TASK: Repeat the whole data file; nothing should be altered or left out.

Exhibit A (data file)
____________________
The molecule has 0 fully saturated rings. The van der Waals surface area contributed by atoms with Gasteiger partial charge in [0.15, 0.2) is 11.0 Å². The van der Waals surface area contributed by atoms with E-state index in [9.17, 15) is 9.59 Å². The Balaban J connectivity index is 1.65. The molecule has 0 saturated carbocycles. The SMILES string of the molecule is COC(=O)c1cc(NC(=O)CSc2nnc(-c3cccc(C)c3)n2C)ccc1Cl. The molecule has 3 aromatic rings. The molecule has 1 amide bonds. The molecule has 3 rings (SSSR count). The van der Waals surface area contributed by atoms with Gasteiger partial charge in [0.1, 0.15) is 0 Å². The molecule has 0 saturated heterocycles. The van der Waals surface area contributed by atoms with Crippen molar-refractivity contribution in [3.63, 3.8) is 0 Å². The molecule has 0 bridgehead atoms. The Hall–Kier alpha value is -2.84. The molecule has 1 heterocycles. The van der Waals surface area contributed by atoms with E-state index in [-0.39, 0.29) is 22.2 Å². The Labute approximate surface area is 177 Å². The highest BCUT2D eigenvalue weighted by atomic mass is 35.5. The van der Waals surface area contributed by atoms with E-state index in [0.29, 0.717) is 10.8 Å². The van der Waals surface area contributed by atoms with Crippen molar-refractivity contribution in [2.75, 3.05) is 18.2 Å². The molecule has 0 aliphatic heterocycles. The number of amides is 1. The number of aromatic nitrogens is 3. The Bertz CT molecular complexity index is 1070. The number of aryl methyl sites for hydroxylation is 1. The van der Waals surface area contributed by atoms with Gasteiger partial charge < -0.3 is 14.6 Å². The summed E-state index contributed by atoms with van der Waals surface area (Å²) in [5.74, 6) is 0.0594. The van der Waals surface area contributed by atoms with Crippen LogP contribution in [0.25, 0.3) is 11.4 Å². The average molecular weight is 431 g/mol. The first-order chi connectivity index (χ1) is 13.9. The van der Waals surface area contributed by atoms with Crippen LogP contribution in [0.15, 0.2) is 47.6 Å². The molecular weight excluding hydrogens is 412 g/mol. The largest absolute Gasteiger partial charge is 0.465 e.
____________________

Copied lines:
The molecule has 0 fully saturated rings. The van der Waals surface area contributed by atoms with Gasteiger partial charge in [0.15, 0.2) is 11.0 Å². The van der Waals surface area contributed by atoms with E-state index in [9.17, 15) is 9.59 Å². The Balaban J connectivity index is 1.65. The molecule has 0 saturated carbocycles. The SMILES string of the molecule is COC(=O)c1cc(NC(=O)CSc2nnc(-c3cccc(C)c3)n2C)ccc1Cl. The molecule has 3 aromatic rings. The molecule has 1 amide bonds. The molecule has 3 rings (SSSR count). The van der Waals surface area contributed by atoms with Gasteiger partial charge in [0.1, 0.15) is 0 Å². The molecule has 0 saturated heterocycles. The van der Waals surface area contributed by atoms with Crippen molar-refractivity contribution in [3.63, 3.8) is 0 Å². The molecule has 0 bridgehead atoms. The Hall–Kier alpha value is -2.84. The molecule has 1 heterocycles. The van der Waals surface area contributed by atoms with E-state index in [-0.39, 0.29) is 22.2 Å². The Labute approximate surface area is 177 Å². The highest BCUT2D eigenvalue weighted by atomic mass is 35.5. The van der Waals surface area contributed by atoms with E-state index in [0.29, 0.717) is 10.8 Å². The van der Waals surface area contributed by atoms with Crippen molar-refractivity contribution in [2.75, 3.05) is 18.2 Å². The molecule has 0 aliphatic heterocycles. The number of amides is 1. The number of aromatic nitrogens is 3. The Bertz CT molecular complexity index is 1070. The number of aryl methyl sites for hydroxylation is 1. The van der Waals surface area contributed by atoms with Gasteiger partial charge < -0.3 is 14.6 Å². The summed E-state index contributed by atoms with van der Waals surface area (Å²) in [5.74, 6) is 0.0594. The van der Waals surface area contributed by atoms with Crippen LogP contribution in [0.25, 0.3) is 11.4 Å². The average molecular weight is 431 g/mol. The first-order chi connectivity index (χ1) is 13.9. The van der Waals surface area contributed by atoms with Crippen LogP contribution in [0.15, 0.2) is 47.6 Å². The molecular weight excluding hydrogens is 412 g/mol. The largest absolute Gasteiger partial charge is 0.465 e.